- Netflix's quarterly earnings report raised "several red flags" that will likely keep the stock range-bound over the next few quarters, says Victor Anthony of Aegis Capital.
- Among them, the loss of U.S. subscribers due in part to the streaming giant's "aggressive" regional price increases, he says.
Netflix's quarterly earnings report raised "several red flags" that will likely keep the stock range-bound over the next few quarters, a tech analyst told CNBC on Thursday.
Victor Anthony, managing director and internet analyst at Aegis Capital, said that the loss of paid domestic subscribers due in part to the streaming giant's "aggressive" regional price increases was a concern. Netflix's original content slate and looming competition from new streaming platforms could cause investors to pause, he said.
"What happens when competition does become a factor?" Anthony said in an interview with "Closing Bell." "That could be a meaningful challenge for Netflix and their ability to grow [subscribers.]"
Anthony said it might be time for investors to consider taking profits in Netflix.
Shares of Netflix closed down more than 10% on Thursday, a day after its second-quarter earnings report showed a loss in U.S. subscribers and a large miss on international adds. The company blamed price increases, a weak slate of original content and a "pull-forward effect" from a particularly strong first quarter.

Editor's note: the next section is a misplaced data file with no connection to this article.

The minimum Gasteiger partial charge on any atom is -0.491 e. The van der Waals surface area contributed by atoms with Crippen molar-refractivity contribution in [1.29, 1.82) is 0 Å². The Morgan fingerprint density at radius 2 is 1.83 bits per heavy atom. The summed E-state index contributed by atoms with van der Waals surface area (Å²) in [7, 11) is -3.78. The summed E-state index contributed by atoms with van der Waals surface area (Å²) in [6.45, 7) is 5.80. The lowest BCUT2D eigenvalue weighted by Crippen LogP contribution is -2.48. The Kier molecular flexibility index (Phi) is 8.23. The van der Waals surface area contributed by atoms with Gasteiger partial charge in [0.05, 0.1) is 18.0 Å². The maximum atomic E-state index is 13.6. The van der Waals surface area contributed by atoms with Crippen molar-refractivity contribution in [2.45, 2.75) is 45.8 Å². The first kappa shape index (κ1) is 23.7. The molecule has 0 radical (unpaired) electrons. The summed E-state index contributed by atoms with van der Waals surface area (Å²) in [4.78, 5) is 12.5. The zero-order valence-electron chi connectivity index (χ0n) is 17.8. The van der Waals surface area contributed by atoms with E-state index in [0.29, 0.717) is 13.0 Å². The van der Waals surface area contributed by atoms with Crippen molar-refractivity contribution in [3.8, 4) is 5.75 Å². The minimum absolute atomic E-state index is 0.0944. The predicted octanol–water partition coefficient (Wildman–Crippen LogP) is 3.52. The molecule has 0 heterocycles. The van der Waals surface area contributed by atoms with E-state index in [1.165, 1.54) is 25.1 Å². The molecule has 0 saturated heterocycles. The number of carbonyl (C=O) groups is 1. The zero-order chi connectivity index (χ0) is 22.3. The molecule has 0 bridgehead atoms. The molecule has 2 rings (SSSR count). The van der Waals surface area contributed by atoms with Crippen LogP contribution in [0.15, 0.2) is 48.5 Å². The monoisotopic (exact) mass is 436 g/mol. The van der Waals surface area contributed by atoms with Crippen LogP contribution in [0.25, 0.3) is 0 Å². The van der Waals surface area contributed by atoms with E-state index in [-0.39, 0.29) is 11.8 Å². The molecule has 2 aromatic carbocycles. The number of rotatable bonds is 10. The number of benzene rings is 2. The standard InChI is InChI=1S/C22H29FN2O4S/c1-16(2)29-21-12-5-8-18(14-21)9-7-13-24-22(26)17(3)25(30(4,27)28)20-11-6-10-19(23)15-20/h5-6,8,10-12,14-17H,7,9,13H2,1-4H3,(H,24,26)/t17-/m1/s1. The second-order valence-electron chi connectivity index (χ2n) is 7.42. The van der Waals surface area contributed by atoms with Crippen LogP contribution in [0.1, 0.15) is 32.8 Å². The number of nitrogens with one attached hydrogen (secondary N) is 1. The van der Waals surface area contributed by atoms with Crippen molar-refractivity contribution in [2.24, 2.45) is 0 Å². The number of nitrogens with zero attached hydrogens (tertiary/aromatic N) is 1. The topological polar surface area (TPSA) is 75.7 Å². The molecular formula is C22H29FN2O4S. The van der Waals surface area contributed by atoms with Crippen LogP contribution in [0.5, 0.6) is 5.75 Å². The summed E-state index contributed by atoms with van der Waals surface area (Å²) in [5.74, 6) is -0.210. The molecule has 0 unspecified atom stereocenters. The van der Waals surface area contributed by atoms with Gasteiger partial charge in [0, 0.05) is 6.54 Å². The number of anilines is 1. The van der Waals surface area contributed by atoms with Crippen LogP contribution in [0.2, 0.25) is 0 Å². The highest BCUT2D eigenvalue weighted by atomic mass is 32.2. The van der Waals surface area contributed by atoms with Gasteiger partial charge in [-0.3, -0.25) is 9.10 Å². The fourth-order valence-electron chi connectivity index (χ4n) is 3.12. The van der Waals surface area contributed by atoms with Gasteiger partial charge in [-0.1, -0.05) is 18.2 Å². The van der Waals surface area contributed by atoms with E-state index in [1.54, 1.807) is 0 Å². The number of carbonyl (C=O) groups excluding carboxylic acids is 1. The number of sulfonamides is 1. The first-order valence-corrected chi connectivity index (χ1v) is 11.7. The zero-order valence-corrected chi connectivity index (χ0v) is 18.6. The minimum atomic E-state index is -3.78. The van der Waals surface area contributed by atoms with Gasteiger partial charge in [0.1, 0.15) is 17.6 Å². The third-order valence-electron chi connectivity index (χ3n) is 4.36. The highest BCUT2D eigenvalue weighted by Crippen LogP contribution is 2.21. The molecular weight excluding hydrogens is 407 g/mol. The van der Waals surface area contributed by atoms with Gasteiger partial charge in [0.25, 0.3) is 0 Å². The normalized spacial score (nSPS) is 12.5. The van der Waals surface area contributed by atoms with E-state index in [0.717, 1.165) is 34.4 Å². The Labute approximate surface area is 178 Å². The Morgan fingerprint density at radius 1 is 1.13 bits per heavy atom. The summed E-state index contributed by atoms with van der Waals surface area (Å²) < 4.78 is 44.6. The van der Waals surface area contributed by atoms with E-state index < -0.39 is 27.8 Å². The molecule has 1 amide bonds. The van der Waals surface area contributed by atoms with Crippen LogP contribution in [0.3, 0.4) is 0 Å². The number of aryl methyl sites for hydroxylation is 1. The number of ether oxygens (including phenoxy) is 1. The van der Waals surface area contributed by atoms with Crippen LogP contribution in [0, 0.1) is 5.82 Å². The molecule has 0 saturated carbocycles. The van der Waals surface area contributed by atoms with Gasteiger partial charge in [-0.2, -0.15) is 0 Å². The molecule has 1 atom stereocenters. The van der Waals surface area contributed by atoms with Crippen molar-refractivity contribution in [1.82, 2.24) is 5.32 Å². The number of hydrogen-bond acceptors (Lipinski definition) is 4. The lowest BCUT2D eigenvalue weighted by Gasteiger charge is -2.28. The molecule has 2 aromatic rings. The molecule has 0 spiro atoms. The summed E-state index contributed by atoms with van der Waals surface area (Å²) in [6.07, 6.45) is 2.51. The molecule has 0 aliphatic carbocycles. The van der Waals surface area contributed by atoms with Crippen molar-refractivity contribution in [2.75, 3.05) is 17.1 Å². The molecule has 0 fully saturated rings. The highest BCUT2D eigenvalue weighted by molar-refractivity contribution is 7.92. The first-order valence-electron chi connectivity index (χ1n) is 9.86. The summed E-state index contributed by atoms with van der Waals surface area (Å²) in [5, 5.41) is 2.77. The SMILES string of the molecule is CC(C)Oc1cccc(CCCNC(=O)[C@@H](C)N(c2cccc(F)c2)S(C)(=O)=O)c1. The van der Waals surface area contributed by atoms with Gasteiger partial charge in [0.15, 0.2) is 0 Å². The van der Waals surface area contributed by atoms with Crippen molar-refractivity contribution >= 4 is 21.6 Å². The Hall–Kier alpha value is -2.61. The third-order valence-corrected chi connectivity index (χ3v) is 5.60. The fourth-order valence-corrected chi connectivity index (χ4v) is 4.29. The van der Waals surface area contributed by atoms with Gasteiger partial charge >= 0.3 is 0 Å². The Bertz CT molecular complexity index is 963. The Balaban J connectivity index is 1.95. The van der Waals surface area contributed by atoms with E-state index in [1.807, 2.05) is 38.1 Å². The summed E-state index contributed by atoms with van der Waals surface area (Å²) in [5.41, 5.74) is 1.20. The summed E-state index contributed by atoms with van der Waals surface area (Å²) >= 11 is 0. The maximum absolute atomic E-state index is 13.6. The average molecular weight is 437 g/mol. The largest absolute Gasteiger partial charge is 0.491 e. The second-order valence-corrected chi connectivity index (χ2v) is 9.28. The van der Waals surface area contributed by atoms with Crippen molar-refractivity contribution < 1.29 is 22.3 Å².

It expects the third quarter will be strong as consumers rush to watch the third season of hit show "Stranger Things."
The report comes at an uncertain time for Netflix. It will lose two of it's most most-watched shows, "The Office" and "Friends." It also faces the threat of new streaming content from competitors such as Disney.
Anthont said it's possible these new platforms could be "complementary" to Netflix but it's still unknown.
"Can consumers pay for multiple different streaming options? ... we haven't really tested that in the market yet," he said.
Michael Graham, senior internet analyst at Canaccord Genuity, said he isn't as concerned about new competition, telling CNBC that Netflix could do very well "in that content battle."
"There's no single show on Netflix that accounts for 2 or 3% of its streaming hours, so it's hard for me to see a scenario where consumers are sort of anticipating the loss of 'Friends,'" he said in the same "Closing Bell" segment.